Almost everyone wants the government to spend less, but at the same time nobody wants their benefits cut. You can’t have your cake and eat it too. Citing two different studies, Meeker shows how 80% of Americans want a balanced budget as a national priority, but only 12% are willing to cut spending on Medicare and Social Security.

The rubber will hit the road in the next few months when politicians in a post-presidential election period will be forced to face these difficult “Fiscal Cliff” choices – $700 billion+ in tax hikes and spending increases that  jeopardize the current recovery and our fiscal future.

Source: PIMCO

As market maven Mary Meeker recognizes, our fiscal situation is quite “discouraging”. With that said, although USA Inc. may have earned a current “Sell” rating, Meeker acknowledges that our country can become a positive turnaround situation. If voters actively push politicians to making difficult but necessary financial decisions to lower deficits and debt, investors around the globe will be ready to “Buy” USA Inc.’s stock.

Wade W. Slome, CFA, CFP®

Plan. Invest. Prosper.

www.Sidoxia.com

DISCLOSURE: Sidoxia Capital Management (SCM) and some of its clients hold positions in certain exchange traded funds (ETFs), but at the time of publishing SCM had no direct positions in any other security referenced in this article. No information accessed through the Investing Caffeine (IC) website constitutes investment, financial, legal, tax or other advice nor is to be relied on in making an investment or other decision. Please read disclosure language on IC Contact page.

 

 

 

October 20, 2012 at 4:20 pm 1 comment

Debt: The New Four-Letter Word

Debt-GDP

D-E-B-T, our country’s new four-letter word, used to be a fun toy the masses played and danced with to buy all kinds of goods and services.  Debt was creatively utilized for all types of things, including, our super-sized McMansions purchased with Option ARM (Adjustable Rate Mortgage) Countrywide loans; our 0% financing car binges (thanks to now-bankrupt Chrysler and General Motors); and our no-payment-for-two-years, big screen plasma TVs (financed at now-bankrupt Circuit City). Eventually consumers, corporations, and governments realized excessive debt creates all kinds of lingering problems – especially in recessionary periods. We are by no means out of the woods yet, but consumers are now spending less than they are taking in, as evidenced by a positive and rising savings rate. This slowdown in spending is bad for short-term demand, but eventually these savings will be recycled into our economy leading to productive and innovative value creating jobs that will jumpstart the economy back on a path to sustainable growth.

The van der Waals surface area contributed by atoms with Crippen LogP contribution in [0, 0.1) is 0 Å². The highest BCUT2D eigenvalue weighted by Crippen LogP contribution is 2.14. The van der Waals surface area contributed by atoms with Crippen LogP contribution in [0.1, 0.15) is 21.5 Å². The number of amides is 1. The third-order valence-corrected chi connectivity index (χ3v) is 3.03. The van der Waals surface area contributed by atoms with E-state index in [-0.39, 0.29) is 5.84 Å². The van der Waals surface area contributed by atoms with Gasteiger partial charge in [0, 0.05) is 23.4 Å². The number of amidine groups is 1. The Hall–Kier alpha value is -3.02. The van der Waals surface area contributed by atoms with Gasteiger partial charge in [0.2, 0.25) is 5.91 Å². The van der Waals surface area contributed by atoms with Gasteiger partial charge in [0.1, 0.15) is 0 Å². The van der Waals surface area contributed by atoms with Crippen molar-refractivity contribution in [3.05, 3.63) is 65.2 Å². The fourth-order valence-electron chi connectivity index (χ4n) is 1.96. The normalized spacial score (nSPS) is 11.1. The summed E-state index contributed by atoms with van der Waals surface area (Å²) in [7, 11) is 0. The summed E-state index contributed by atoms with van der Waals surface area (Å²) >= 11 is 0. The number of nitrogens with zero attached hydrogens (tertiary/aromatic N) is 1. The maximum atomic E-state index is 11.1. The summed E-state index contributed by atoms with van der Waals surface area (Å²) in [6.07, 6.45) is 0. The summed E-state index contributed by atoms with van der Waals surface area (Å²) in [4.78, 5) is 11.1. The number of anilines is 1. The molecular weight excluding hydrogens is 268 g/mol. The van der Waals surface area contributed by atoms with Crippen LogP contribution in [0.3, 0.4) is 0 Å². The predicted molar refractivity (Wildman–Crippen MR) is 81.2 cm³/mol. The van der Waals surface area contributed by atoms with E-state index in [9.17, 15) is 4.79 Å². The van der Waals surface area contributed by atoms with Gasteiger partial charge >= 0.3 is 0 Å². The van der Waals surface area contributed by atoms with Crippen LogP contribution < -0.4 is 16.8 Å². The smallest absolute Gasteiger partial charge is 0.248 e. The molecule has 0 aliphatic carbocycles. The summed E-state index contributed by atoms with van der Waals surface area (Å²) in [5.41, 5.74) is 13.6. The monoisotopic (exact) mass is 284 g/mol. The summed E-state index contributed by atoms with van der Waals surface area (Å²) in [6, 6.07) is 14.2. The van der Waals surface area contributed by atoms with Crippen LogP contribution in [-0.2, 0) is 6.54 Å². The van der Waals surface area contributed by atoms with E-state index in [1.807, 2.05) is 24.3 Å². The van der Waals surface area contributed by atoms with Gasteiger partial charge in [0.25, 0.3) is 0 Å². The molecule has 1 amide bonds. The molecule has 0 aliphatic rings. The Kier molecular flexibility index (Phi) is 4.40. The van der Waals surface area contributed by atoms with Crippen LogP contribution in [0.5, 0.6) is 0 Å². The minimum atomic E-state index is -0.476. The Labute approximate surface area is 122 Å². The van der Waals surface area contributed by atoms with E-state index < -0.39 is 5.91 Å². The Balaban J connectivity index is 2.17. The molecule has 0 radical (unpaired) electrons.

Click Here For Excellent Article from the Peterson Foundation

In our hot-cold society, where the pendulum of greed and fear swing dramatically from one side to the next, we are also observing an unhealthy level of risk aversion by financial institutions. This excessive caution is unfortunately choking off the health of legitimate businesses that need capital/debt in order to survive.  As we continue to see a pickup in the leading indicators for an economic recovery, banks should loosen up the credit purse strings to provide capital for profitable, growing businesses – even if there are hiccups along the way.

National Debt “Blob” Must Be Slowed

Federal  Budget Pie

In the famous 1958 sci-fi horror film, “The Blob”, a gelatinous, ever-growing creature from outer space threatens to take over the town of Downingtown, Pennsylvania by methodically engulfing everything in its path. Steve McQueen eventually learns that freezing the Blob will halt its progression. In our country, entitlements, in the form of Medicare and Social Security, serve as our 21st century Blob. As the chart above shows, entitlements have expanded dramatically over the last 40 years and stand to expand faster, as the 76 million Baby Boomers reach retirement and demand more Social Security and Medicare benefits. Clearly the current path we are travelling on is not sustainable, and beyond breakthroughs in technology, the only way we can suitably address this problem is by cutting benefits or raising taxes. We only dug ourselves in a deeper financial hole with the enactment of Medicare Part D (prescription drug benefits for Medicare participants).  I must admit I have great difficulty in understanding how we are going to expand health care coverage for the vast majority of Americans in the face of exploding deficits and debt burdens.  I eagerly await specifics.

With an enlarging national debt burden and widening deficits, the U.S. is only becoming more reliant on foreign investors to finance our shortcomings. This trend too cannot last forever (see chart below). At some point, foreigners will either balk by not providing us the financing, or demanding prohibitively high interest rates on any funding we request – thereby negatively escalating our already high interest payment streams to bondholders.

Foreign Debt OwnershipRegardless of your political view, the problem pretty simply boils down to elementary school math. The government either needs to cut expenses or raise revenue (taxes or growth initiatives). Politically, the stimulative spending path is easier to rationalize, but as we see in California, eventually the game ends and tough cuts are forced to be made.

Let’s hope the painful lessons learned from this financial crisis will steer us back on path to more responsible borrowing – a point where D-E-B-T is no longer considered a dirty four-letter word.

June 10, 2009 at 5:30 am 7 comments


Receive Investing Caffeine blog posts by email.

Join 1,815 other followers

Meet Wade Slome, CFA, CFP®

More on Sidoxia Services

Recognition

Top Financial Advisor Blogs And Bloggers – Rankings From Nerd’s Eye View | Kitces.com

Wade on Twitter…

  • RT @NPR: Today, more than 170 colleges and universities offer esports. And there's money on the table — more than $16 million in college sc… 1 day ago
  • RT @CNNBusiness: The three major differences between 4G and 5G are faster speeds, higher bandwidth and lower latency. But those perks are g… 1 day ago

Share this blog

Bookmark and Share

Subscribe to Blog RSS

Monthly Archives